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SOME hours pass. Let us peep over the shoulder of Pierre, and see what it is he is writing there, in that most melancholy closet. Here, topping the reeking pile by his side, is the last sheet from his hand, the frenzied ink not yet entirely dry. It is much to our purpose; for in this sheet, he seems to have directly plagiarized from his own experiences, to fill out the mood of his apparent author-hero, Vivia, who thus soliloquizes:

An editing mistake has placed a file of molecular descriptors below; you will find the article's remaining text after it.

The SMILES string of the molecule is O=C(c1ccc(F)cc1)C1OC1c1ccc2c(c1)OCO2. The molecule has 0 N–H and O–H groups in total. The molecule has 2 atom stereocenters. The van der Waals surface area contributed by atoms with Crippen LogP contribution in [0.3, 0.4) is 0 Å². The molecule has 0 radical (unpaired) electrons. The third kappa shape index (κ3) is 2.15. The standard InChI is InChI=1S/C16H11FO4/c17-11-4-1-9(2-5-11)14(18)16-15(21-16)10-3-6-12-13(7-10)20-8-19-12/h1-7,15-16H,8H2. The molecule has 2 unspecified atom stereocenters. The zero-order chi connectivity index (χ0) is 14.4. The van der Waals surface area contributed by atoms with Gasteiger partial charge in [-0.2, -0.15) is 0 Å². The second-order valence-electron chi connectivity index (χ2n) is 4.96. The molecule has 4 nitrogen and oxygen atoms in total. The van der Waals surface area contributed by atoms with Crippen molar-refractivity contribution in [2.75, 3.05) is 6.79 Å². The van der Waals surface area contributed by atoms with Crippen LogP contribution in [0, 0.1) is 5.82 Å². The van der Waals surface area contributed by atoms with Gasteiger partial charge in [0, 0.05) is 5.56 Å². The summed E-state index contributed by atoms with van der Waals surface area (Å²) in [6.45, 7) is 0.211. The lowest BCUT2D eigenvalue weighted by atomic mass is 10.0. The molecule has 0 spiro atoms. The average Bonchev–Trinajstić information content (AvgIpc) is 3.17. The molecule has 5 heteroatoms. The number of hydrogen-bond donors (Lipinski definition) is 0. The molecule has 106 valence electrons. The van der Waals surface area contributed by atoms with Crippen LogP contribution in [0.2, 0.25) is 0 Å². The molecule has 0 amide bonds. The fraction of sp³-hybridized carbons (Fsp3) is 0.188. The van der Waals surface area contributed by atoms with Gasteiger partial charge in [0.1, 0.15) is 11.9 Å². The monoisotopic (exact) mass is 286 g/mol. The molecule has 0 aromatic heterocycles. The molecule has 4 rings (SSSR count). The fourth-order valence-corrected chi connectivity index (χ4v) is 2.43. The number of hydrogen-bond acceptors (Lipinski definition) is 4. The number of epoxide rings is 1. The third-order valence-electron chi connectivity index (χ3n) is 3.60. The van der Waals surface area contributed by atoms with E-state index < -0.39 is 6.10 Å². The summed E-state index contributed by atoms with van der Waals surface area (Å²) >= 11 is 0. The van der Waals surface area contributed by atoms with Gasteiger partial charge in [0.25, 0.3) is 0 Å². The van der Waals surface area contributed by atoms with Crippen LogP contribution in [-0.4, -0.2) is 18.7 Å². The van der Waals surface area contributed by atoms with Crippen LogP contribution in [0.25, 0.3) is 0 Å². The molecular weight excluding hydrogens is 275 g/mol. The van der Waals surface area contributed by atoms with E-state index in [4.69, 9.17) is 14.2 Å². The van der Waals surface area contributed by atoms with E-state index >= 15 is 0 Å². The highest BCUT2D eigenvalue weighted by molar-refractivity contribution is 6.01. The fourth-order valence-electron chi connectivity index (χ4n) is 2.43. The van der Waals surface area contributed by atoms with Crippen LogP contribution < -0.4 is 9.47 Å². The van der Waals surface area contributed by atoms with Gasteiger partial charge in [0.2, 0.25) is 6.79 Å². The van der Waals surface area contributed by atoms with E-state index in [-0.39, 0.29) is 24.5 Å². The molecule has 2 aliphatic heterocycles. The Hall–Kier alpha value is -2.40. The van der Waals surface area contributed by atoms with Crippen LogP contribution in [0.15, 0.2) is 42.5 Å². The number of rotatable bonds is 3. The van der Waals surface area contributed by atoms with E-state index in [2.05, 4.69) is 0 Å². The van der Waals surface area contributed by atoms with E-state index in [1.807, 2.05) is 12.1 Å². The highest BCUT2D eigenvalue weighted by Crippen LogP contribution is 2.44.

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It was my first visit to the Encantadas. Two days had been spent ashore in hunting tortoises. [pg 347] There was not time to capture many; so on the third afternoon we loosed our sails. We were just in the act of getting under way, the uprooted anchor yet suspended and invisibly swaying beneath the wave, as the good ship gradually turned her heel to leave the isle behind, when the seaman who heaved with me at the windlass paused suddenly, and directed my attention to something moving on the land, not along the beach, but somewhat back, fluttering from a height.